CHARLESTON — The West Virginia Supreme Court of Appeals ruled that Logan Circuit Court did not err when it denied a man's post-trial motions for judgment asking for a new trial.
In 2013, Jennings Mark Workman Jr. brought a civil rights action against Terry R. Brumfield Jr. as deputy sheriff of Logan County, et al. Workman alleged his rights secured by the Fourth and 14th Amendments were violated when he was wrongfully removed from his residence and forced to leave under the threat of arrest.
The jury found in favor of Workman, awarded $4,862 for lost personal property and $5,000 for annoyance and inconvenience, and assessed all damages against Brumfield.
Brumfield appealed the ruling of Logan Circuit Court that denied his post-trial motions for judgment as a matter of law and for a new trial. He argued the circuit court should have dismissed the claims against him on the basis of qualified immunity.
Brumfield also appealed an award of $201,913 in attorneys' fees to Workman's counsel, according to the March 26 memorandum decision.
The Supreme Court affirmed the orders of the circuit court denying the parties’ post-trial motions, vacated the order awarding attorney’s fees, and remanded for proceedings consistent with this decision. The decision was written by Chief Justice Elizabeth Walker and Justices Margaret Workman, Tim Armstead and John Hutchison. Justice Evan Jenkins authored a dissenting opinion.
On Sept. 9, 2011, Workman moved into his residence and on that same day, he obtained a title report from attorney George L. Partain that showed he was co-owner of the property and that all owners had “equal access and right to be on the property at all times,” according to the decision.
On Feb. 14, 2013, Frank M. Dillon went to the home along with Kellie Curry, who was Dillon’s ex-girlfriend, and Christopher Codispoti, who was Curry’s then-boyfriend.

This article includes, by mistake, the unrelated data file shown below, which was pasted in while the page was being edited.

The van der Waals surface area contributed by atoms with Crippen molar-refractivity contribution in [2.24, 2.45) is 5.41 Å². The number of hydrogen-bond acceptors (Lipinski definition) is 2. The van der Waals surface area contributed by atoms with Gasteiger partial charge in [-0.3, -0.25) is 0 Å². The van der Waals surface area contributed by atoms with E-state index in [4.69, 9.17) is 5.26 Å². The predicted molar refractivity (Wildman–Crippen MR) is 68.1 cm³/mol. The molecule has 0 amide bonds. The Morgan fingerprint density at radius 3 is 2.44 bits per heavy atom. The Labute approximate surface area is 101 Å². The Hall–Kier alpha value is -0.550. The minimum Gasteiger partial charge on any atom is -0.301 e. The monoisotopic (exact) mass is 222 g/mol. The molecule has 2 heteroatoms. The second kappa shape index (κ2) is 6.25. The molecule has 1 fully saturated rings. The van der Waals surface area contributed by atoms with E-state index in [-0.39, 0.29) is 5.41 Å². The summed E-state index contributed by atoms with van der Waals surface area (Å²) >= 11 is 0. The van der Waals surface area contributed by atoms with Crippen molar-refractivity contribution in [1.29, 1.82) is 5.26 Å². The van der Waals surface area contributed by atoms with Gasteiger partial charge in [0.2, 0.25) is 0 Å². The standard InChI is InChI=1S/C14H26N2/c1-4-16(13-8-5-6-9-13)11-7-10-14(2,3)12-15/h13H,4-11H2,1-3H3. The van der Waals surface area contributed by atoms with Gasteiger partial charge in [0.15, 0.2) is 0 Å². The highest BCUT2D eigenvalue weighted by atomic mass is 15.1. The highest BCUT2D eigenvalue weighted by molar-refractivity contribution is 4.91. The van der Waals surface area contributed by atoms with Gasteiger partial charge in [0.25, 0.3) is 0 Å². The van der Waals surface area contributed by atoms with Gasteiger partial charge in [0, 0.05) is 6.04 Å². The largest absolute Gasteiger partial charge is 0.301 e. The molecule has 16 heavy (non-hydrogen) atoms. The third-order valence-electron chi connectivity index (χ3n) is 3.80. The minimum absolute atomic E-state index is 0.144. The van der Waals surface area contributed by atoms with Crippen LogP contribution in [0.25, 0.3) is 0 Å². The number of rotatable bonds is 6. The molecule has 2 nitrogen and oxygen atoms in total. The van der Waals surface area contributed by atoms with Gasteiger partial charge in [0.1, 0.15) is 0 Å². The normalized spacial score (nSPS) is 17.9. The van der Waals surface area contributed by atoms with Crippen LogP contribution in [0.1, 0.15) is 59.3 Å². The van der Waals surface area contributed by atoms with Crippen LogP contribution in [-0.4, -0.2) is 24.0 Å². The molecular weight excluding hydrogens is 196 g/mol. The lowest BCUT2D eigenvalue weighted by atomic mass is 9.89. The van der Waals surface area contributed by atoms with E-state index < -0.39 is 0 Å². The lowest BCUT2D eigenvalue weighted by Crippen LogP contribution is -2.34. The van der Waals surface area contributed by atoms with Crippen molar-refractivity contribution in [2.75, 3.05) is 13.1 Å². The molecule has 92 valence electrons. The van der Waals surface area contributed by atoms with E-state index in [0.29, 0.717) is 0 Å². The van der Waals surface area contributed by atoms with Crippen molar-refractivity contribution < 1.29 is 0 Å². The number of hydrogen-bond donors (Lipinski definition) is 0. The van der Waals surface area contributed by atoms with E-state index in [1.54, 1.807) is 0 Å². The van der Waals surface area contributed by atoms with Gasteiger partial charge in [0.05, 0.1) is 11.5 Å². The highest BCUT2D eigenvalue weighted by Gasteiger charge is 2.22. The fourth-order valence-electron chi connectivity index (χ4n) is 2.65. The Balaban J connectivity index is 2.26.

Dillon told Workman that he had a deed to the property and that Workman had to move out so that Curry and Codispoti could move in. Workman responded by calling the police.
West Virginia State Trooper Roger Glaspell responded to the call and reviewed the letter by Partain and the utility bills in Workman’s name. Glaspell also reviewed Dillon’s "deed" and concluded that the matter was civil in nature and needed to go through the court system.
On Feb. 15, 2013, Brumfield arrived at the home and gave Workman 20 minutes to get his things and leave the home. Workman responded that he was part owner and gave the deputies the Partain letter, which both appeared to read. Brumfield stated that the letter was “not worth the paper it was written on” and Workman needed to leave the property. When Workman protested, the deputies started to arrest him, but Dillon said he did not want Workman to be arrested. Workman left on foot with the possessions he could carry and Curry and Codispoti moved into the residence that same evening.
Workman later learned there was no court order for his eviction. Because of what occurred, Workman lost personal belongings, including furniture, and was homeless for more than two years.
The Supreme Court affirmed the Dec. 20, 2017, order denying Workman’s Rule 59 motion; the Dec. 26, 2017, order denying Workman’s Rule 50 motion; and the Jan. 11, 2018, order denying Brumfield’s Rule 59 and 59 motions.
"We vacate the Jan. 16, 2018, order awarding attorney’s fees and costs, and remand the case for further proceedings consistent with this decision," the decision states.
In his dissenting opinion, Jenkins wrote that the majority’s opinion, in this case, finds that Brumfield was not entitled to statutory immunity because he violated Workman’s clearly established rights.
"However, I do not agree with the majority’s assessment of the facts or its application of the law in this matter, and for the following reasons, I respectfully dissent," Jenkins wrote. "The crux of this case comes down to the single question of what would a reasonable officer do under the same set of circumstances. The majority relies on disputed facts to support its argument that Deputy Brumfield violated Mr. Workman’s constitutional rights under the Fourth and 14th Amendments when he arrived at the property."
Jenkins wrote that the majority "glossed-over" disputed facts.
"Any reasonable officer would know that an unreasonable search without a warrant is a violation of an individual’s rights; however, it was not clearly established when Deputy Brumfield arrived on the property, who had the rights to the property," Jenkins wrote. "As such, contrary to the findings reached by the majority, it is my opinion that an officer acting in Deputy Brumfield’s situation would have reasonably believed that he was not violating clearly established law."
West Virginia Supreme Court of Appeals Case number 18-0109